BSG TECH LLC v. BUYSEASONS, INC.
Federal Circuit Summary
Before Reyna, Wallach, and Hughes. Appeal from the District Court for the Eastern District of Texas.
Summary: When the only unconventional feature of the patent claim is what has already been determined to be an abstract idea, the patent claim is ineligible under § 101.
BSG Tech LLC (“BSG”) sued BuySeasons, Inc. (“BuySeasons”) for infringement of several patents related to systems and methods for indexing information stored in wide access databases. The patents relate to indexing software that organizes information about various items using classifications, parameters, and values. The patents taught a “self-evolving” aspect that enables users to “add new parameters for use in describing items.” On a motion to dismiss that was converted into a motion for summary judgment, the U.S. District Court for the Eastern District of Texas found that all of the asserted claims were invalid under 35 U.S.C. § 101. BuySeasons subsequently appealed, and the Federal Circuit affirmed.
Under step one of Alice, the Federal Circuit agreed with the district court that the asserted claims were directed to the abstract idea of considering historical usage information while inputting data. The Federal Circuit found that this was not a method “necessarily rooted in computer technology in order to overcome a problem specifically arising in the realm of” wide access databases. DDR Holdings, LLC v. Hotels.com, L.P., 773 F.3d 1245, 1257 (Fed. Cir. 2014). Further, the Federal Circuit found that the claims were not saved from abstraction merely because they require a specific database structure that is more specific than a generic computer. Also, the Federal Circuit stated that the claims did not recite any improvement to the way in which databases store or organize information.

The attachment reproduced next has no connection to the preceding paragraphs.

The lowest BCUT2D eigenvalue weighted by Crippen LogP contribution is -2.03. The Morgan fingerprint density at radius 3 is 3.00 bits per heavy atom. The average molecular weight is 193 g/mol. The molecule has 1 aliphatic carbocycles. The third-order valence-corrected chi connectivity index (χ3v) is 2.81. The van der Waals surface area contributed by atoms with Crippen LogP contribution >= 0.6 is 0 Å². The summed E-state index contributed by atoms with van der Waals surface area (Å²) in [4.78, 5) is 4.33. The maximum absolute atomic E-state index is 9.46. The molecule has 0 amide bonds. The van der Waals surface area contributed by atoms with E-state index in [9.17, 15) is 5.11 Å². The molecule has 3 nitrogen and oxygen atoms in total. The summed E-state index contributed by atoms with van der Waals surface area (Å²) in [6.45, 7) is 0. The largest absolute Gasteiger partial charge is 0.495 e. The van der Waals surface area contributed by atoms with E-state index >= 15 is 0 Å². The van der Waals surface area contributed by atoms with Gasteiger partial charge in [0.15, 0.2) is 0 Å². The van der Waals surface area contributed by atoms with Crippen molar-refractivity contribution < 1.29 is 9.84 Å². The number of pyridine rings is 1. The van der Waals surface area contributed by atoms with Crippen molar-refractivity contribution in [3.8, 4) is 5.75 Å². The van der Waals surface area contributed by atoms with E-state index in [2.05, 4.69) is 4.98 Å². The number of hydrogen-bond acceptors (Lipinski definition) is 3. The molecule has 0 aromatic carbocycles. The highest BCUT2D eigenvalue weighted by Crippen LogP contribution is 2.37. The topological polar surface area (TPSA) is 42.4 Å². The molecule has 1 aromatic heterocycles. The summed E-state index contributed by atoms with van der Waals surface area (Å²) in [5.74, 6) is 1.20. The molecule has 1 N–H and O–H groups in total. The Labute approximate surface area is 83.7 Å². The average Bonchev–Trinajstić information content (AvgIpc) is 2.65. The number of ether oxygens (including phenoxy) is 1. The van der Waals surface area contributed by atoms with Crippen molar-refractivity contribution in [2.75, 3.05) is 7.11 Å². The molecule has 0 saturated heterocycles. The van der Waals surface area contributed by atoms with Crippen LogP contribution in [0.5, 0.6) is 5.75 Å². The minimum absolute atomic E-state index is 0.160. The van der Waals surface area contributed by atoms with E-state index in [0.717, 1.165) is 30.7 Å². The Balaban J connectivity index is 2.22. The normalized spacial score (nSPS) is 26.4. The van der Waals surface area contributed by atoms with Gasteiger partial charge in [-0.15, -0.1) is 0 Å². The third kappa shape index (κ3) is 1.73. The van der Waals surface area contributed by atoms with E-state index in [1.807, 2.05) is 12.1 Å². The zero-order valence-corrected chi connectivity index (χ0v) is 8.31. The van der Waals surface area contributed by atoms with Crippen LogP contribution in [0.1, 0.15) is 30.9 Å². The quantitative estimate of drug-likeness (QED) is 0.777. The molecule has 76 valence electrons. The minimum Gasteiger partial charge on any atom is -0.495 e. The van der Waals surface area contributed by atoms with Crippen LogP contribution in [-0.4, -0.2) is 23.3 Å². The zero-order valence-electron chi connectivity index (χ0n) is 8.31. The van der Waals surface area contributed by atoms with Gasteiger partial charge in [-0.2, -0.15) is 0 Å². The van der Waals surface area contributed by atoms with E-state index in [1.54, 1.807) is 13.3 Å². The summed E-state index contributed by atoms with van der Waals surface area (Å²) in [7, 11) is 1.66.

Under step two of Alice, the Federal Circuit also agreed with the district court that the asserted claims lacked an inventive concept. BSG alleged that the “requirement that users are guided by summary comparison usage information or relative historical usage information” was an unconventional feature. However, the Federal Circuit found that this simply restates what was already determined to be an abstract idea.
This case is: BSG TECH LLC v. BUYSEASONS, INC.